And I knew the songs streaming out of the stereo on the way over, but long after dark it was “A Pirate Looks At Forty” that set my mind adrift.
Jimmy’s built an empire on it. He’s convinced a plethora of people if they come to his show they can forget about their life for a while and dream of a better one, full of fun, where they’re desirable and happy and everything works out.
Though I ran ’em away, they’d come back one day
Still could manage to smile
Just takes a while, just takes a while
He’s living the dream, punching above his weight, achieving the impossible, flying on a wing and a prayer, his personality and his smarts, his charisma, are delivering what those playing the game cannot get, he’s a screw-up, but he’s irresistible, don’t we all want to be this pirate at forty, fifty or sixty?
Mother, mother ocean, after all the years I’ve found
My occupational hazard being my occupation’s just not around
I feel like I’ve drowned, gonna head uptown
I feel like I’ve drowned, gonna head uptown
Maybe he’s blown not only his chance, but his life, but still…
He’s gonna continue to march forward. Because that’s all you can do in life, keep on keepin’ on.
While the powerful and popular are purveying platitudes, Jimmy Buffett is speaking truth, and it’s truth that resonates and pays dividends. You think your fine automobile and billfold will get you what you want, but life is not two-dimensional, it’s all about who you are. Character is king.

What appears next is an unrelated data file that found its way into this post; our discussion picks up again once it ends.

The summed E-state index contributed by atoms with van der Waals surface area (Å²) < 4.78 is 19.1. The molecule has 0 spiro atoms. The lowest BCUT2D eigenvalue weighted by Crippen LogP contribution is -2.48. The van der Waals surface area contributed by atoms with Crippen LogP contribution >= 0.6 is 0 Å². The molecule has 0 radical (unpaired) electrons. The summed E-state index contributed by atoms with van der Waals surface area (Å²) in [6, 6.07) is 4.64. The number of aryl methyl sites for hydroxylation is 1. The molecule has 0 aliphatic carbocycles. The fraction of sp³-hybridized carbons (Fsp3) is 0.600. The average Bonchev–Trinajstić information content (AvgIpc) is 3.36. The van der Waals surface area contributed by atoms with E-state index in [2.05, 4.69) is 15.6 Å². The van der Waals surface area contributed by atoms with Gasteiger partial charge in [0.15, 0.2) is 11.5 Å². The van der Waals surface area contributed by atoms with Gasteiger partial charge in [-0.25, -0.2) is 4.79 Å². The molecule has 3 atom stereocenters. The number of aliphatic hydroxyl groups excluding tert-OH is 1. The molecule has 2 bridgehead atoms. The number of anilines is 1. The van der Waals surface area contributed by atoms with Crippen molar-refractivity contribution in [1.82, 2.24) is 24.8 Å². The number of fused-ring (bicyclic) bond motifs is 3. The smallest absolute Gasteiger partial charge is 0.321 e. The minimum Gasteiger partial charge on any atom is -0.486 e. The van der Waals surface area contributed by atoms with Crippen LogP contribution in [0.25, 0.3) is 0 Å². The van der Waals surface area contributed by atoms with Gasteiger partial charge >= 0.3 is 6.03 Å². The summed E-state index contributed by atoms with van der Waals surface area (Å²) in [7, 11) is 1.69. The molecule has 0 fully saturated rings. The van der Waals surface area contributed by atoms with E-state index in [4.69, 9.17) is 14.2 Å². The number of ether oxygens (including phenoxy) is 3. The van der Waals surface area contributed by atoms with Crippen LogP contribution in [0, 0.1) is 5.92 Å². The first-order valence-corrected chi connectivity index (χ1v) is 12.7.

Eventually we broke up, after too many long drunken nights.
But the alcohol remained, until I got into too much trouble and had to stop, and I’ve never taken another sip, not that that was the plan, I just had to pull myself up from the hole I’d fallen into. And when I’d done this, I’d gained perspective.
But I never forgot where I once was. Sure, I marveled that I survived, how many mornings did I run out to see if my car was in one piece, and I’m not proud of these stories, but they happened, and if I want to revisit those days I listen to “A Pirate Looks At Forty.”
I’m not really a pirate, and I’m no longer forty, and at times I feel a failure and at others a winner, but when I listen to this record I know I can keep putting one foot in front of the other.
And that’s all you can do.
Head uptown and get drunk, even if it’s on Vitamin Water.